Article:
We sat in our space of healing. Our space of community. We became beloved community. It was the second day of classes for me at my new job. As a paraprofessional, I helped one out of two French teachers that I am assigned to daily to delve into the concept of community with our fourth and fifth graders. As a practitioner of visionary feminism, I felt it necessary to hear the voices of the students that sat in front of us. In a class of twelve students of color, we created space for narratives that are so often missing or silenced from many textbooks and curricula within schools. In creating this space, we promised to respect one another in our risk-taking. We understood that such risk-taking may be painful, but necessary. In the prompt they were given, “What do you like and dislike about your community,” we were able to speak the joys and pains associated with the places we come from. In reading Teaching to Transgress by bell hooks, I learned that educators shouldn’t expect students to take risks if they aren’t willing to do the same in return. In being a past and current student, I’ve always felt distance between myself and a teacher and/or professor that would expect students to disclose personal information without them doing the same. This felt unfair. A bit skeptical. A lack of trust on the teacher’s behalf. In wanting to be different and to build rapport with my students, I chose to participate in the same prompt that I gave to them. I chose to dig deep to share a part of myself. To be vulnerable. To be open and honest. In detailing my own community, I told the students that I lived in their city and saw the same things that they themselves would see. I see homelessness. I see poverty. I see run-down houses. I see pain. However, I see the joys of living in my community. I see smiles. I see individuals pitching in to help others. I see kids walking together to the local corner-store. I see the beautiful and ugly parts of my city- our city.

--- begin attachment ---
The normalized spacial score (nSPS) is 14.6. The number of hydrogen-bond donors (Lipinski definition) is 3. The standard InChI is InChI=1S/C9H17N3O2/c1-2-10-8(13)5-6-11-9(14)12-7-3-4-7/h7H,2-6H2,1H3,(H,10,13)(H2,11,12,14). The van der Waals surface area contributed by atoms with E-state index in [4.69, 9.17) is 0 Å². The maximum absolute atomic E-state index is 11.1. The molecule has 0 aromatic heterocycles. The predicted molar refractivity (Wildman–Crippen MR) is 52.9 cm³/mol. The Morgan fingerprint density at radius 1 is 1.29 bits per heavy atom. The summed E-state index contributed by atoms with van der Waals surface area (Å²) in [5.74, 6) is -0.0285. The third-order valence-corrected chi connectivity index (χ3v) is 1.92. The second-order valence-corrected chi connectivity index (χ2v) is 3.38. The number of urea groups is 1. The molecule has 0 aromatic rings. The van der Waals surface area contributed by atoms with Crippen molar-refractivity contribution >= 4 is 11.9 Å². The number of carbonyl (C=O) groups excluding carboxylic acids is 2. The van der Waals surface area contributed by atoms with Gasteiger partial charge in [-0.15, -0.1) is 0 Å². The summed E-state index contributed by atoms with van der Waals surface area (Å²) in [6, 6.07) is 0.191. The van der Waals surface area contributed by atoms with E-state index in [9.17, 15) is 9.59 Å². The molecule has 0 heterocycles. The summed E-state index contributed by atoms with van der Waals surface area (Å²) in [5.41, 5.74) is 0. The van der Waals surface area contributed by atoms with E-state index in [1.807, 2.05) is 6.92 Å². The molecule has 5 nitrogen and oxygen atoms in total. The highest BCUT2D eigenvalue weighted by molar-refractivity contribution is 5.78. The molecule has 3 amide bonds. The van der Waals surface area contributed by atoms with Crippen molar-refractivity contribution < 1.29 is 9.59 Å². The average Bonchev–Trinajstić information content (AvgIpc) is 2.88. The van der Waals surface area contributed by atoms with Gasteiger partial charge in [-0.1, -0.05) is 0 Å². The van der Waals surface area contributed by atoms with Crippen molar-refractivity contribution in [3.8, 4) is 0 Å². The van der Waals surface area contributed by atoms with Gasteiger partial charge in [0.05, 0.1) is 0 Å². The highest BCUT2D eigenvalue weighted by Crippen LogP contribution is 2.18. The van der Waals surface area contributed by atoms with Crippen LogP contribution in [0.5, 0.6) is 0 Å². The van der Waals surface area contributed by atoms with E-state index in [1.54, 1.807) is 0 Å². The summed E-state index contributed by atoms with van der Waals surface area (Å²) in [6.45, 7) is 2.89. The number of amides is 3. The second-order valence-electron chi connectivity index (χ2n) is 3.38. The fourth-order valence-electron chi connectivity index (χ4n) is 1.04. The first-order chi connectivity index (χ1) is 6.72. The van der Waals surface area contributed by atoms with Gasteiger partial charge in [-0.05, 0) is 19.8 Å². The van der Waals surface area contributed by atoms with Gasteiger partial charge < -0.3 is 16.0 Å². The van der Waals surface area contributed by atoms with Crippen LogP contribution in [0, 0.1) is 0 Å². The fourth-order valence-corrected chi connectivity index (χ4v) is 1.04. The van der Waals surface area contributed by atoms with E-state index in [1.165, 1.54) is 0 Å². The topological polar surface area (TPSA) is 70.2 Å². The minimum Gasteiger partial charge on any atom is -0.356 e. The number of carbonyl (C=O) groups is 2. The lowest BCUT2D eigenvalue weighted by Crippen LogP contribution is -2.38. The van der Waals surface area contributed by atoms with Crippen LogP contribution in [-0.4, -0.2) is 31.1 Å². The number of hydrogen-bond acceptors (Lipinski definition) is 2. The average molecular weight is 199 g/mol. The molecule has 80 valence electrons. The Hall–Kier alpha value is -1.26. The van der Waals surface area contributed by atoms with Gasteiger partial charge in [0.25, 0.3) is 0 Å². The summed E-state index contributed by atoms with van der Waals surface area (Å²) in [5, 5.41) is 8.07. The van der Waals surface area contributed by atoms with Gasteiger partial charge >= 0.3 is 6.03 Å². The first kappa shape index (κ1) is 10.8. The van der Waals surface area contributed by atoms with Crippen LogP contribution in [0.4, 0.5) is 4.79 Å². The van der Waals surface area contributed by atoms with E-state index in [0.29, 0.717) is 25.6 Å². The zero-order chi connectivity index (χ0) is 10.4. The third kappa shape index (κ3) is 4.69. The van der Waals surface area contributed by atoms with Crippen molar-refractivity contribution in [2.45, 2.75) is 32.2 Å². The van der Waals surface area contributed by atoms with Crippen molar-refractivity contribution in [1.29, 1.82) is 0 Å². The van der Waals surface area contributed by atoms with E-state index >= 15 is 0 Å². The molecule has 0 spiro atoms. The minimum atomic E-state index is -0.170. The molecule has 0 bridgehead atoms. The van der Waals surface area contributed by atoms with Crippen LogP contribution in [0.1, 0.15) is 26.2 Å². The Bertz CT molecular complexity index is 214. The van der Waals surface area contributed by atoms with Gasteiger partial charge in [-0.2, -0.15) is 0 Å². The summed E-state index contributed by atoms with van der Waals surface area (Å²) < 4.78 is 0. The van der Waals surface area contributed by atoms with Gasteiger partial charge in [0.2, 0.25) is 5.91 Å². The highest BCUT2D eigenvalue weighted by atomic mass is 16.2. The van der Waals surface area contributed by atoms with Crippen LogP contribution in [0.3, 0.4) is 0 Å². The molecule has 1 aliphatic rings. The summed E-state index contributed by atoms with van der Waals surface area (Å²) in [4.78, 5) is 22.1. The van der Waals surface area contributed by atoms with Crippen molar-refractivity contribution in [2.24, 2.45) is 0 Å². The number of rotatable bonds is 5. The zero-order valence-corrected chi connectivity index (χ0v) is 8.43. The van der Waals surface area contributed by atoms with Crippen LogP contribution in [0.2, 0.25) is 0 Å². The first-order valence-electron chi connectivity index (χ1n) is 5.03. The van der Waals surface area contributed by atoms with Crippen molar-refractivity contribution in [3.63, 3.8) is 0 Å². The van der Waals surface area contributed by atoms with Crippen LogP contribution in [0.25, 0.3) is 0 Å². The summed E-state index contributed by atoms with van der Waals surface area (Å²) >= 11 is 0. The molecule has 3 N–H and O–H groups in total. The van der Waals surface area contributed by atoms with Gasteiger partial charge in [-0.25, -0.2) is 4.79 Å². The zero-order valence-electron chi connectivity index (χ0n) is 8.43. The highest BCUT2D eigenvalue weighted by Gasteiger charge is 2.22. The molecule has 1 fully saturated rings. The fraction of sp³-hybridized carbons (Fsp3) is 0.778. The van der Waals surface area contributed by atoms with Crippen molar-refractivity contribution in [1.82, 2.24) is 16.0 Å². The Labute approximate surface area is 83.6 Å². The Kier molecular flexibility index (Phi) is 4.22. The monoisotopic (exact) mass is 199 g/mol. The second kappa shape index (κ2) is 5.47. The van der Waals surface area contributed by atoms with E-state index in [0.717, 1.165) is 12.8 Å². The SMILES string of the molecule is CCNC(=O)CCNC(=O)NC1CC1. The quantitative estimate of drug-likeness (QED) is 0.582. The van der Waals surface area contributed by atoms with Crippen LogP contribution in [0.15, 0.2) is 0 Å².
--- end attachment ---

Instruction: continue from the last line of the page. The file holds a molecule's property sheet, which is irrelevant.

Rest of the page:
In sharing this part of myself, I saw the students sit in awe. They listened. They knew that I wouldn’t expect them to take risks that I wasn’t willing to take. In starting off, the students started to read theirs’ one-by-one. The journal-entries were personal. Open and honest. Painful and quite personal. For many of the students, the presence of gun-shooting in their communities is reality. The fear of what is outside is real. However, the students shared their joys too. Some of the students felt joy in seeing their neighbors help out in their neighborhoods, or seeing kids playing with other kids. In one student’s journal-entry, she shared with us how she feels scared in her neighborhood. She doesn’t like going outside. She prefers to stay indoors. In the telling of her narrative, some of the students giggled at her fear of going outside. In hearing these giggles, the French teacher quickly told the class that “This may be her healing. So, let her speak. She is being honest. She wrote what is on her heart”. In this moment of truth, I felt something happen to me. I knew this woman’s words were from the Most Divine. The Creator had allowed her to be the vehicle for such healing. In her simple, but powerful words, all of us started to realize that beloved community allows for healing. Beloved community allows for pain to be said and heard. In beloved community, we work together to get through the pain.
In gathering the daily journals of the students, I began to read about the lives of those that chose to not read. In reading these entries, I understood the importance of loving. We must love. We must choose to love to live. We are all coming from different circumstances and lifestyles. We all hurt. We all need to express ourselves. The path to healing is not easy. It comes with its own struggles. However, it must be taken, if we are ready. These students didn’t have to write anything and some didn’t. Some simply left an empty sheet of notebook paper to be collected. However, the ones that did choose to participate had chosen to risk everything. This act of risking is hard. It’s brutally painful for many of us. However, as the French teacher had told the class, “this may be healing”. Healing. this. may. be.